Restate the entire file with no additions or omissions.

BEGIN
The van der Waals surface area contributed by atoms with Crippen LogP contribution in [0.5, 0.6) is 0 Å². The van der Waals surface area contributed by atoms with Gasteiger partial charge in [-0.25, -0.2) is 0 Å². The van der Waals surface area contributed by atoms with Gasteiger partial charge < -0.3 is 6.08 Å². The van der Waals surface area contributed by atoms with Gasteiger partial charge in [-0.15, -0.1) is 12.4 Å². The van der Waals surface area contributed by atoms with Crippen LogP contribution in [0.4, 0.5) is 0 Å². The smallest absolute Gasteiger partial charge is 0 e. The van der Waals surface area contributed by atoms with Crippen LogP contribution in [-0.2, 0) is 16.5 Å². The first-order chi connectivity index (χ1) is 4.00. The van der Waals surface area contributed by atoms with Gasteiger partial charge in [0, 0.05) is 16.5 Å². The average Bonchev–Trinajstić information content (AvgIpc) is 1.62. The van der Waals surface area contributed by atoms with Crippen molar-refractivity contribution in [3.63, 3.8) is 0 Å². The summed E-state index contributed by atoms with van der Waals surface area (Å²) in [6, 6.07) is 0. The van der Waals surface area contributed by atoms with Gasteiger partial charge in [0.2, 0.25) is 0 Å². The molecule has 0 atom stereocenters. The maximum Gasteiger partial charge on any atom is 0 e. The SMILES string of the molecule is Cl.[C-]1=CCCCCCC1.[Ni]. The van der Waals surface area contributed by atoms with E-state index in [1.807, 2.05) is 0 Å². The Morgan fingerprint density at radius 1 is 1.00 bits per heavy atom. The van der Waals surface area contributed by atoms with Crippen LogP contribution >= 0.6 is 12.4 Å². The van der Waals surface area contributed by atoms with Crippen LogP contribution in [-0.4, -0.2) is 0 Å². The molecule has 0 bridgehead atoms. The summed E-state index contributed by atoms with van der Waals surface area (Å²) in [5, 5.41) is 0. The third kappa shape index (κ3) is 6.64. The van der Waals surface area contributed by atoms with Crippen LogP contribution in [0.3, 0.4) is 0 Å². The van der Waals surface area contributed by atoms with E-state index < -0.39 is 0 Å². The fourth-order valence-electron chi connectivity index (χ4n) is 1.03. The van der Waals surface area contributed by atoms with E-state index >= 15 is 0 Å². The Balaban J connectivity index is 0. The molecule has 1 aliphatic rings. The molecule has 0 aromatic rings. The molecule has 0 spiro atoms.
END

The van der Waals surface area contributed by atoms with Crippen LogP contribution in [0.5, 0.6) is 0 Å². The van der Waals surface area contributed by atoms with Gasteiger partial charge in [-0.25, -0.2) is 0 Å². The van der Waals surface area contributed by atoms with Gasteiger partial charge < -0.3 is 6.08 Å². The van der Waals surface area contributed by atoms with Gasteiger partial charge in [-0.15, -0.1) is 12.4 Å². The van der Waals surface area contributed by atoms with Crippen LogP contribution in [0.4, 0.5) is 0 Å². The smallest absolute Gasteiger partial charge is 0 e. The van der Waals surface area contributed by atoms with Crippen LogP contribution in [-0.2, 0) is 16.5 Å². The first-order chi connectivity index (χ1) is 4.00. The van der Waals surface area contributed by atoms with Gasteiger partial charge in [0, 0.05) is 16.5 Å². The average Bonchev–Trinajstić information content (AvgIpc) is 1.62. The van der Waals surface area contributed by atoms with Crippen molar-refractivity contribution in [3.63, 3.8) is 0 Å². The summed E-state index contributed by atoms with van der Waals surface area (Å²) in [6, 6.07) is 0. The van der Waals surface area contributed by atoms with Gasteiger partial charge in [0.2, 0.25) is 0 Å². The molecule has 0 atom stereocenters. The maximum Gasteiger partial charge on any atom is 0 e. The SMILES string of the molecule is Cl.[C-]1=CCCCCCC1.[Ni]. The van der Waals surface area contributed by atoms with E-state index in [1.807, 2.05) is 0 Å². The Morgan fingerprint density at radius 1 is 1.00 bits per heavy atom. The van der Waals surface area contributed by atoms with Crippen LogP contribution >= 0.6 is 12.4 Å². The van der Waals surface area contributed by atoms with Crippen LogP contribution in [-0.4, -0.2) is 0 Å². The molecule has 0 bridgehead atoms. The summed E-state index contributed by atoms with van der Waals surface area (Å²) in [5, 5.41) is 0. The third kappa shape index (κ3) is 6.64. The van der Waals surface area contributed by atoms with Crippen LogP contribution in [0.3, 0.4) is 0 Å². The van der Waals surface area contributed by atoms with E-state index < -0.39 is 0 Å². The fourth-order valence-electron chi connectivity index (χ4n) is 1.03. The van der Waals surface area contributed by atoms with E-state index >= 15 is 0 Å². The Balaban J connectivity index is 0. The molecule has 1 aliphatic rings. The molecule has 0 aromatic rings. The molecule has 0 spiro atoms.